My response is almost the same as Ginger's, with the exception that the other things that I would consider are:
1. How much do you love your "things" If you intend this animal to be inside, a great number of them might go down the pups throat.
2. Do you have the patience to housebreak? Wolfdog pups historically take longer to housebreak than other DDs. Do you have a good sense of humor if they decide to play control games with their defecation or urination habits?
3. Where do you intend to keep this animal when you are not going to be around? Are you going to have an outside enclosure? Are you prepared to build what needs to be done to contain your animal in a safe environment? Are you attached to your backyard? Are you prepared to see trenches dug in it? Do you have a indoor kennel for crate training?
4. Even in states where legal, are you prepared for the prejudice that you may face because your pup is not a DD? Do you know about WDs to the point that you can explain how wonderful they can be, and are you able to accept that others may not agree with this?
5. How will you go on vacation? Planning beforehand, who to have stay with, or where your pet will stay is a good idea- for instance, one of my vets does boarding, but has told me that they will not board wolfdogs.
6. Who will you go to for a vet? Is there anyone around you that has experience treating WDs? Some vets are very prejudiced against WDs. It took me several people before I put together the team that I now use.
7. Have you considered how you will train your WD? Are the obedience classes open to having WDs in them? One of our new moms just called me and said she was having trouble in their puppy class. Her WD was bored with the pace, and the instructor was afraid of the pup! (He's 9 weeks old!)
8. Where does your insurance carrier stand on WDs? My homeowner's insurance would be cancelled if my agent told the company that I raised WDs, let alone had one!
9. Are you prepared to be called by your neighbors in the middle of the night if your WD decides that a howl is in order?
These are all questions, plus more, that I ask prospective owners. Some think I am joking, or it won't be this way for them... Owning a WD is a privelege akin to being given the responsibility of raising another's child.
I think that one of the biggest problems is that people do not realize the Commitment that it takes to one of the animals. America seems to be a "throw away society", when a person gets tired of something, they get rid of it. Not so with one of these animals, especially the high content ones.
It IS a commitment for the life of the animal, being average of 15 (take or give) years. How many people will rearrange their lives for that long to an animal? Very few. Some will not even make that kind of commitment to their human children. It IS a very big decision.
First and most important:
It's nice to know you want a WD pup, but do you want a WD? Pups are lovely, cute, cuddly and everything else, but they have the horrible habit of growing up.
Secondly, read up about WDs, talk to people who have them, who can tell you about the joys and the heartaches.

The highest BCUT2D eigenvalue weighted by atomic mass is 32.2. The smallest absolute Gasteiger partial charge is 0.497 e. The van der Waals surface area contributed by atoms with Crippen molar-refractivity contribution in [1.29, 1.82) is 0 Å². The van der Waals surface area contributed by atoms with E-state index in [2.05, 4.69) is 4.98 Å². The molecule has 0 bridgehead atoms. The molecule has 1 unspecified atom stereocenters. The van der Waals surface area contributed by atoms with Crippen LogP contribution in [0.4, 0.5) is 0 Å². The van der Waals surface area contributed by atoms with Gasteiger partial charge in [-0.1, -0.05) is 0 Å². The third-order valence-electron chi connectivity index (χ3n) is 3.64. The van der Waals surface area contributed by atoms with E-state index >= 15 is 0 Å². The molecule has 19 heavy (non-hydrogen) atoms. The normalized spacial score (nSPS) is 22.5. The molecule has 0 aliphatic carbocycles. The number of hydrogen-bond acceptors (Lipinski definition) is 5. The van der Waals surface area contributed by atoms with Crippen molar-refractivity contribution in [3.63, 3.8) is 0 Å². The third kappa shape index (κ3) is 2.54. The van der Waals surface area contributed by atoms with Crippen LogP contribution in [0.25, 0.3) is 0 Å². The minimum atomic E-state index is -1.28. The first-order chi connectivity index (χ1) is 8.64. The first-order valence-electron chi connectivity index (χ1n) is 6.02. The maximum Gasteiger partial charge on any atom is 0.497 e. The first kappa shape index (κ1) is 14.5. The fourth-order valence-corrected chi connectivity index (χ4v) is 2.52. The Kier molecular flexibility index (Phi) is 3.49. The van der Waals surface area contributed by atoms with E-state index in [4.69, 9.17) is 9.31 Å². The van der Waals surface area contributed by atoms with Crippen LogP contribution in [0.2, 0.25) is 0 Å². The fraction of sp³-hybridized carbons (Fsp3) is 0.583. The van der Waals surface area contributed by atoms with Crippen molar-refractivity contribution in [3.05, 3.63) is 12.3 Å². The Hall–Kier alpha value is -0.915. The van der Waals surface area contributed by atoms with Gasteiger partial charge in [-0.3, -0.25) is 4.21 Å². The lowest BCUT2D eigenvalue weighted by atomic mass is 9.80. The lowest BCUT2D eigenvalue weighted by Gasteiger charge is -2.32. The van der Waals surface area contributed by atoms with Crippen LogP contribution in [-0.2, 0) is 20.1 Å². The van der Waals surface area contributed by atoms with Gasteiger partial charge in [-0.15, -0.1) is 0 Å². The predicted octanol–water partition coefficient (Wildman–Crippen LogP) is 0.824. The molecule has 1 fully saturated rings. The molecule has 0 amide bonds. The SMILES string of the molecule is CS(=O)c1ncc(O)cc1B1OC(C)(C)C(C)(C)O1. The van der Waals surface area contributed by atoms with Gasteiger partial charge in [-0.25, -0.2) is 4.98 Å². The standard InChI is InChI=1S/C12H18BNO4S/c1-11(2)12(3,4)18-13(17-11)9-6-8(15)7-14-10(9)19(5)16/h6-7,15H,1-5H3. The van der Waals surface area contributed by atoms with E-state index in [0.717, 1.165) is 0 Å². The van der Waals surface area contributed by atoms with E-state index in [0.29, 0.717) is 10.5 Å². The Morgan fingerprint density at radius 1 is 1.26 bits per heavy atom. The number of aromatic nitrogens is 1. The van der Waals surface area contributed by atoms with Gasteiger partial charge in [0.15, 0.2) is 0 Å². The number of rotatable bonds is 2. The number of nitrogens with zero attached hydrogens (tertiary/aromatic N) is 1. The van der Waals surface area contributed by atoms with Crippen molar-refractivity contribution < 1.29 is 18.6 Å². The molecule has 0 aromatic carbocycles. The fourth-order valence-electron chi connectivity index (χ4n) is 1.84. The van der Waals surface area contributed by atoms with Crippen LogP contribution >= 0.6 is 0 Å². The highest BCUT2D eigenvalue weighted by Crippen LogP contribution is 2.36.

Thirdly, how houseproud are you? And how gardenproud? WDs are more destructive than [most dog breeds].
Fourthly, read up on all you need to know to stay Alpha. It takes time, consistency and a lot of patience to stay on top of the heap. It also (without boasting) takes some intelligence to always be a step ahead. If all of this hasn't put you off, go and find a responsible breeder.
All the best
Dieta, Rascal and Storm
One of the first things a person should consider prior to adopting a WD is a psychological evaluation. First, we fail it. Then we are evaluated for patience and sense of humor; much sense of humor; much patience. And, many paper towels and other cleaning supplies. Then, decide which of your valuables you are willing to give up. Then begin saying good-bye to the rest of you belongings, including structural features (Ariel is now working on her 4th door). There are only two rules: 1. expect anything, anytime, for any reason; 2. everything belongs to the WD and he/she is entitled to everything.
Then be ready for a wonderful experience. Best wishes,
Let's see...... I have only had wolfdogs for a bit over 3 years now and am not real sure on how to answer this question but will try...
You need to have or learn to have a good sense of humor. Honestly, if you can find the bright-side of things when you come home and find that your 2 month old cute little wd puppy has de-stuffed your couch, than that is a big plus! :o)
I also think you need to look into yourself and ask yourself HONESTLY "Why do I want a wolfdog?" If it's because you think it's cool, a status symbol of some sort or you want to own something that is 'wild' then a wolfdog IS NOT for you. Wolfdogs are not the pet for everyone. I know when mine were growing there were days when I asked myself that question....... 'why did I want these little monsters?' (lol) then they would come up and give me muzzle nuzzles, howl me a greeting or bring me a treasured possession of theirs and all the whys would melt away and I knew why....... because you couldn't ask for any stonger connection then that between you and your woofer.
BEFORE getting a wd puppy, you do need to do your research.
Make sure that they are legal in your area.
Make sure that you REALLY have the time committment for a wolfdog.
Read, read and read all that you can about them. Read about the wolf behaviours and the breed of dog your woofer may be mixed with. You can never learn too much about wolfdogs.
Join a discussion group like the Wolfdoglist....... don't be afraid to ask questions no matter how stupid you may think the question is.
Do searching on the internet about wolves and wolfdogs.
Take a look at your finances - be willing and be able to make that financial committment to your wolfdog for a PROPER containment.
Be committed to taking him to the vets as needed. This is something that alot of people forget about when thinking about bringing a new pet into their house....... not just with wolfdogs but ANY animal....... Vet bills are VERY expensive and this is something you will need to put into your decision on getting an animal.
This is a lifetime committment you are talking about here. Make sure you are prepared for all the good times AND all of the bad times.
Hope this helps.